What happens in ten year's time? Our competitors in the developing world (China, India, Brazil) will have moved on and their economies will likely be far more focused on high tech industries. We have the choice to start planning now and be able to compete with them on a level footing or ignore that area completely and focus on building simple things for the rest of the world. Unfortunately, I doubt China will have abandoned that part of their economy and I don't think we will fare well in competition with high tech production methods coupled to Chinese or Bangladeshi labour pricing.

 

Ultimately, why shouldn't we aspire to be a knowledge based economy? It doesn't preclude the creation of jobs or the encouragement of other industry. The structural problems of a recalcitrant and uncompetitive labour force can be addressed at the same time as we plan for the future.

Link to comment
Share on other sites

A space industry may not necessarily provide a direct benefit, but that is given as just one example of this long term plan. By focusing on this you create an environment that is conducive to other high tech industries.

I do not see the beneficiation industries you describe being able to attract or retain the best talent. Ultimately, there're only so many ways you can design a factory or smelter or the like and most of them have already been done. There is not really any novel design challenge left there. Without new and varied challenges, the top talent will seek other, more stimulating, work.

You are creating a false dichotomy. By having a long-term plan to increase the sophistication of our industry we do not abandon out focus on improving our current economy by, for example, driving the export of goods and services to the rest of Africa.

What happens in ten year's time? Our competitors in the developing world (China, India, Brazil) will have moved on and their economies will likely be far more focused on high tech industries. We have the choice to start planning now and be able to compete with them on a level footing or ignore that area completely and focus on building simple things for the rest of the world. Unfortunately, I doubt China will have abandoned that part of their economy and I don't think we will fare well in competition with high tech production methods coupled to Chinese or Bangladeshi labour pricing.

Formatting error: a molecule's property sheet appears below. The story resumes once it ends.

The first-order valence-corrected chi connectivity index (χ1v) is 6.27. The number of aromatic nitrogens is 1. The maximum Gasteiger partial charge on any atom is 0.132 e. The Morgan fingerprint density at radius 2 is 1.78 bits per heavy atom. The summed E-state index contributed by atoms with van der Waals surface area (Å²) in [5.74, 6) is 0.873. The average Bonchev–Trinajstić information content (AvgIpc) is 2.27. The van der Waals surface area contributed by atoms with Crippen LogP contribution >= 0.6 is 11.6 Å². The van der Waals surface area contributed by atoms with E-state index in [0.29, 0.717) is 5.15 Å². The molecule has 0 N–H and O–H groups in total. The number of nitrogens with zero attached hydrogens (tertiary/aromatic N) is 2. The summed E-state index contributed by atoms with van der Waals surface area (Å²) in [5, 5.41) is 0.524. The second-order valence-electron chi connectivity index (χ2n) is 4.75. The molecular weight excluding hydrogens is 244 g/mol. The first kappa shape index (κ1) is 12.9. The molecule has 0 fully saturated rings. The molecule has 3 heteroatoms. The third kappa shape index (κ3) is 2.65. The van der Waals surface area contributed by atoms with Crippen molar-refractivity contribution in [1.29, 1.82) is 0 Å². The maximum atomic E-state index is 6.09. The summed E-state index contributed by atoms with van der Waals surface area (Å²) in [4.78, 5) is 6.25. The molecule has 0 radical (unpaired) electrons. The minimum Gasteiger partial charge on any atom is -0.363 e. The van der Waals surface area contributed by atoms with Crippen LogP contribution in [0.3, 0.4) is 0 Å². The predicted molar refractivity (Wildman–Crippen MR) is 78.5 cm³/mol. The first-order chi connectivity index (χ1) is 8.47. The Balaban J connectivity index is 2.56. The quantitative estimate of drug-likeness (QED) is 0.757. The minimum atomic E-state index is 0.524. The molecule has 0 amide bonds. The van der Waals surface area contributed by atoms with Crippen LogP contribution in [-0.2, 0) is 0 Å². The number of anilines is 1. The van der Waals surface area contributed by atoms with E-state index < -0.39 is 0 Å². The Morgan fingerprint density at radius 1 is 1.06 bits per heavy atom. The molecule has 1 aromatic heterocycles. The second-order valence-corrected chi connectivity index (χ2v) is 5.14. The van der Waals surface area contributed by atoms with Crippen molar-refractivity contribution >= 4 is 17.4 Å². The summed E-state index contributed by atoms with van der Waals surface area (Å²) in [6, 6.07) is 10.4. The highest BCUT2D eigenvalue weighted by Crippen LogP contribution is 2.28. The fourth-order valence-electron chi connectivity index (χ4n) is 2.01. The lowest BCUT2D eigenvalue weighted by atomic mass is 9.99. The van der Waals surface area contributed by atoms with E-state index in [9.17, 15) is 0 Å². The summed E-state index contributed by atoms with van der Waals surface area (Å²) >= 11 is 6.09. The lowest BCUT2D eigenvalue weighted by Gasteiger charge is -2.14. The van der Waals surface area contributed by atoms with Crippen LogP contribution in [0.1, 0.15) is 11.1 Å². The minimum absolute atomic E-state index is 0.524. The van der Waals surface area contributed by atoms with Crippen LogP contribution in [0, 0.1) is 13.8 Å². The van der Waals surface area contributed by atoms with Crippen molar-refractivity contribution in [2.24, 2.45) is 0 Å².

Ultimately, why shouldn't we aspire to be a knowledge based economy? It doesn't preclude the creation of jobs or the encouragement of other industry. The structural problems of a recalcitrant and uncompetitive labour force can be addressed at the same time as we plan for the future.

 

Unfortunately we have limited resources and need to focus our attention and those resources on the problems we can address effectively and that will create benefit (and increase the available resource base) in the short term. I agree that smelters and other similar technologies aren't as exciting as say cutting edge electronics industries, but they work, are reletavile cheap and create massive employment opportunities. Also, they save us money and will allow us to improve the value of our exports, without having to increase the volume of exports.

 

What I was trying to highlight before, is that our government has made a few spectacularly bad decisions in the area of industrial and/or technology investment. Lets use the PBMR project as a case in point. Why dump R9 Billion into a technology that they knew from the onset would never produce an economically viable product?

 

Furthermore, if there really was an interrest in building a knowledge based economy, why would the governement allow so many skilled engineers, scientists and trades people to leave? If I was the one pulling the strings, I'd be trying my best to incentivise these people to stay and I certainly wouldn't have allowed people within my own party to threaten or belittle these highly skilled assests.

Link to comment
Share on other sites

Vuilgoed so when are you leaving ?

So if you're not blindly patriotic de facto "you need to leave"? I thought that the paying of tax allowed one to criticize! No?
Link to comment
Share on other sites

Create an account or sign in to comment

You need to be a member in order to leave a comment

Create an account

Sign up for a new account. It's easy!

Register a new account

Sign in

Already have an account? Sign in here.

Sign In Now
 Share

Settings My Forum Content My Followed Content Forum Settings Ad Messages My Ads My Favourites My Saved Alerts My Pay Deals Help Logout